I haven’t written about breastfeeding on Thinly Spread before, I haven’t felt the need to shout, berate, pontificate or to join in with the Breast is Best vs Bottle Feeding debate. In the UK, I haven’t needed to. Here it is a matter of personal choice and decisions made by mothers are not likely to put babies’ lives at risk.

However, things are very different in developing countries where that decision can literally mean the difference between life and death.

Superfood and the Power Hour

Today sees the publication of a report by Save the Children and the launch of the latest strand in the No Child Born to Die campaign which I have been a part of for the last two years.

There is some worrying evidence and some quite horrifying statistics in that report. Here 81% of newborns are breastfed in that crucial first hour of life, they receive the rich, life protecting magic juice which is colostrum. That figure falls to 40% in the developing world and as low as 20% in some places such as Cameroon and Burkina Faso. Colostrum is a highly-nutritious substance full of vital antibodies that strengthen a baby’s immune system. It’s effectively a child’s first vaccination and really can save lives.

Almost a quarter – 22% – of babies who die in their first month could be saved if they started breastfeeding in the first hour of life.

If all babies were breastfed within the first hour of life, 830,000 children’s lives would be saved every year.

That’s 95 babies, every single hour.

That number stopped me in my tracks and made me sit up. Why are so many women not feeding their babies in that Power Hour? Why, when they have so little are they spending money on formula? Why, when many people have little or no access to clean water are they risking their babies lives instead of offering them free, clean, rich, healthy breast milk to give them the best start?

According to Superfood for Babies – Save the Children’s report – there are three key factors which are undermining breastfeeding in the developing world.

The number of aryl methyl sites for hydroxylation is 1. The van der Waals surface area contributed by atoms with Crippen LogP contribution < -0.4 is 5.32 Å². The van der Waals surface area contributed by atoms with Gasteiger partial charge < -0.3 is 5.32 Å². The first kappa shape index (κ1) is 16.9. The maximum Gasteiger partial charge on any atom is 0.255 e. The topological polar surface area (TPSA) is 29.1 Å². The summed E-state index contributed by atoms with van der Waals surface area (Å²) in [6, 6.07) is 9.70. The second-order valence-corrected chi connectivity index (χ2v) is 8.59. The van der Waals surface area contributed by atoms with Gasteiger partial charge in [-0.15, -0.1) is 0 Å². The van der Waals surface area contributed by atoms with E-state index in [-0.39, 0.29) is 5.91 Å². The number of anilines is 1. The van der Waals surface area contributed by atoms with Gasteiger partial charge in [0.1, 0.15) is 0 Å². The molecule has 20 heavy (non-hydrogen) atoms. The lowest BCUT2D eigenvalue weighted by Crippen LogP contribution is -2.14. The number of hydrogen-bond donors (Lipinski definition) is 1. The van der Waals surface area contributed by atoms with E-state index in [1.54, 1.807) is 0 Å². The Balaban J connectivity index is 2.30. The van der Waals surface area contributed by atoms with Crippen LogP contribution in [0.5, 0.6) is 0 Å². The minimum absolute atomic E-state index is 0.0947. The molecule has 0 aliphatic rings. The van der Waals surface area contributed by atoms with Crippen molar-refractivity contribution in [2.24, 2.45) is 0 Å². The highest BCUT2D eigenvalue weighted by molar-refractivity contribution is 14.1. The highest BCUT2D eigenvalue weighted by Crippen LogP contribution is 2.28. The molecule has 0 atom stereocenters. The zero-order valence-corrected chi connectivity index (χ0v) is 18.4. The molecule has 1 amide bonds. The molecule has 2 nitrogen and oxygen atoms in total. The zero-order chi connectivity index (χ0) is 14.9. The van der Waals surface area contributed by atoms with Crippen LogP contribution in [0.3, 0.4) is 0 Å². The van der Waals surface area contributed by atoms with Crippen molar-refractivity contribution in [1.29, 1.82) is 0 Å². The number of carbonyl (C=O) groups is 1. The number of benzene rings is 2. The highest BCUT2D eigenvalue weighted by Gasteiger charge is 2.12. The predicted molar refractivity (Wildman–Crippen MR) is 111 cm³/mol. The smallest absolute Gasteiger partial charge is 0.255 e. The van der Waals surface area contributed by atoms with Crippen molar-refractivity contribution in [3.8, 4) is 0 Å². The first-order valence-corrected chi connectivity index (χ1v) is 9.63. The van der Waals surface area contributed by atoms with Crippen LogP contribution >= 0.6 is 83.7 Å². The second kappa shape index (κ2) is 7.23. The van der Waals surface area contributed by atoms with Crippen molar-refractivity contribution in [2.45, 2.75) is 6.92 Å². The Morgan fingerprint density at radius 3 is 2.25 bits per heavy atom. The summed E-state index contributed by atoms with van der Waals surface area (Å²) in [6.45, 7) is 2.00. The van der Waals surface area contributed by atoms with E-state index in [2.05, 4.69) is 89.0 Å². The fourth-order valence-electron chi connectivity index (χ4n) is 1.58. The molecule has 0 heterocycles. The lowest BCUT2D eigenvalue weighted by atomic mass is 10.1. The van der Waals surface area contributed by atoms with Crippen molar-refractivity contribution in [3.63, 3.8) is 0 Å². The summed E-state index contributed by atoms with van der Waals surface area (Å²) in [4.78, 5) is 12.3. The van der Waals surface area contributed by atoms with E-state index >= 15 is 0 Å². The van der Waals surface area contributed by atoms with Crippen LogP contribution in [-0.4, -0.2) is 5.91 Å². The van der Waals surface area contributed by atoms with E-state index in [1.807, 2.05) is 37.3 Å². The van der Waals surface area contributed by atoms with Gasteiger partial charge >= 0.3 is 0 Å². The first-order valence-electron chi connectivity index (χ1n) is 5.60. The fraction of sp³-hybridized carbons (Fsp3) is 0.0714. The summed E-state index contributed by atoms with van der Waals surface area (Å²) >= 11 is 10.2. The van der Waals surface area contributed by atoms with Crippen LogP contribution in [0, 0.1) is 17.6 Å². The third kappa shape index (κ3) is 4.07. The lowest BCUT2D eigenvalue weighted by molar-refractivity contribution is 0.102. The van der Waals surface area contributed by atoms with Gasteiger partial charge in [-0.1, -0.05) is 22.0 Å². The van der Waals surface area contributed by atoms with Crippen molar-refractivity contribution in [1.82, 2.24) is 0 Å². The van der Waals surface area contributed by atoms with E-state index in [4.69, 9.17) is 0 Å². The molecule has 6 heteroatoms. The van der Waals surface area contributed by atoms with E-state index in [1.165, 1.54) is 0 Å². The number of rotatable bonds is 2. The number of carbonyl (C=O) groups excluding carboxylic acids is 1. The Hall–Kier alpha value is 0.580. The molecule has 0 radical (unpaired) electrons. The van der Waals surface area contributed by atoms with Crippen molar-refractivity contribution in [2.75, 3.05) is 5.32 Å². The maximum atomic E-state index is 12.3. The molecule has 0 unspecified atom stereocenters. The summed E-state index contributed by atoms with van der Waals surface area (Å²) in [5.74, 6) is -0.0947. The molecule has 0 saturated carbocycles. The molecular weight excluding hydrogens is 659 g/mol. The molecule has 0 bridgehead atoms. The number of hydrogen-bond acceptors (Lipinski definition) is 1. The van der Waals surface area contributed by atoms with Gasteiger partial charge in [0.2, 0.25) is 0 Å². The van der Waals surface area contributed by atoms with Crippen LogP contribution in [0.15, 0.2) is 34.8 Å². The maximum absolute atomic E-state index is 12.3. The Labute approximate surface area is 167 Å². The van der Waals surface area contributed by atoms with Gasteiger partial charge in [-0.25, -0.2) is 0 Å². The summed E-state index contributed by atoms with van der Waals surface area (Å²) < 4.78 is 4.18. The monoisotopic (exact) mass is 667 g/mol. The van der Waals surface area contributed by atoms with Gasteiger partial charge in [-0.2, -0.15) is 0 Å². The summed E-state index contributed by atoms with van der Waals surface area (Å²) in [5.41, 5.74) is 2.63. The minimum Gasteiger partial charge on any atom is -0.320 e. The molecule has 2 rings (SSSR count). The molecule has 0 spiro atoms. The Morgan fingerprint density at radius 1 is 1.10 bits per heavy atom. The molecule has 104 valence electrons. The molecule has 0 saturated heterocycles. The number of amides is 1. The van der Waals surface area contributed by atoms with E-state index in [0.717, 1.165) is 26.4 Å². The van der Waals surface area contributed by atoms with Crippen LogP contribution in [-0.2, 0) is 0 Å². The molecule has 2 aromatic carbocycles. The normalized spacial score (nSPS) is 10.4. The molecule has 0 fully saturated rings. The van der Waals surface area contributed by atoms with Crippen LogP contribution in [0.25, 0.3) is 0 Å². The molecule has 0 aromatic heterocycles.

• A massive shortage of midwives – 350,000 worldwide – means many women are deprived of the support and advice all mums so desperately need when they’ve just had a baby.
  • Cultural factors play a part too. Without a health worker to give them accurate advice, some women are told that colostrum is actually bad for their babies. They often end up giving their babies sugar water, herbal tea or butter as the first feed.
  • The marketing tactics and lobbying of some multinational breastmilk substitute companies, which can leave mums confused and lead to misunderstandings about the benefits of formula. We have evidence of certain manufacturers making potentially misleading advertising claims, giving health workers perks like free trips in return for recommending their formula to mums and even going into hospitals to promote their products directly to mums.

As a Nestle boycotter for the last 25 years that last one gets my goat and it’s an issue I’ll be returning to over the next few weeks as I get back up on my soap box for a bit of shouting. I’m also delighted to be bringing you an exclusive guest post tomorrow written by Nia, a co founder of the amazing voluntary breast feeding support organisation AIMI in Indonesia.

What can we do to help?

There are three big ways we can help make a difference

Donate -We can make sure more children survive the most precarious hour of their life – their first hour.

  • 75p could pay for the equipment needed to clear a baby’s lungs of mucus.
  • £5 could buy blankets to keep two newborn babies warm.
  • £8 could pay for a clean razor, cord clamp and pair of gloves to conduct a clean and safe delivery for woman in labour.
  • £14 could pay for a course of life-saving antibiotics for a newborn with an infection.
  • £32 could pay for a newborn care kit, including soap for good hygiene, a blanket to wrap the baby close, a sanitary pad for mum, a baby suit and nappies.
  • £63 can train a midwife in basic life-saving skills

Take action – Sign the petition calling on breast milk substitute companies to always put children’s health first.
Breastfeeding saves lives. So any breast milk substitute companies who aggressively promote their products could influence women’s choices about breastfeeding and in some cases those choices can put babies’ lives at risk. Stop breast milk substitute companies, like Danone and Nestle, from using or permitting any business practices which could contribute to undermining breastfeeding in poor countries.  They must change the way they market their formula, putting health warnings on their products that take up at least a third of the packaging. World leaders can do more too. Urge them to invest in fighting hunger when they meet at the G8 summit in the UK in June.

Help Spread the Word – Follow @savechildrenuk on Twitter, like their page on Facebook and follow them on Google+. Use the hashtag #firsthour to keep up with campaign news, events and calls to action as well as to share links and blog posts. If you are a blogger you can use this Blogger toolkit to help you write a post.

Together we can save more than half a million tiny lives.

Images from Save the Children.

Other bloggers supporting the breastfeeding campaign are: Dorky Mum, Baby Budgeting, NixdMinx, Life Love and Living with Boys


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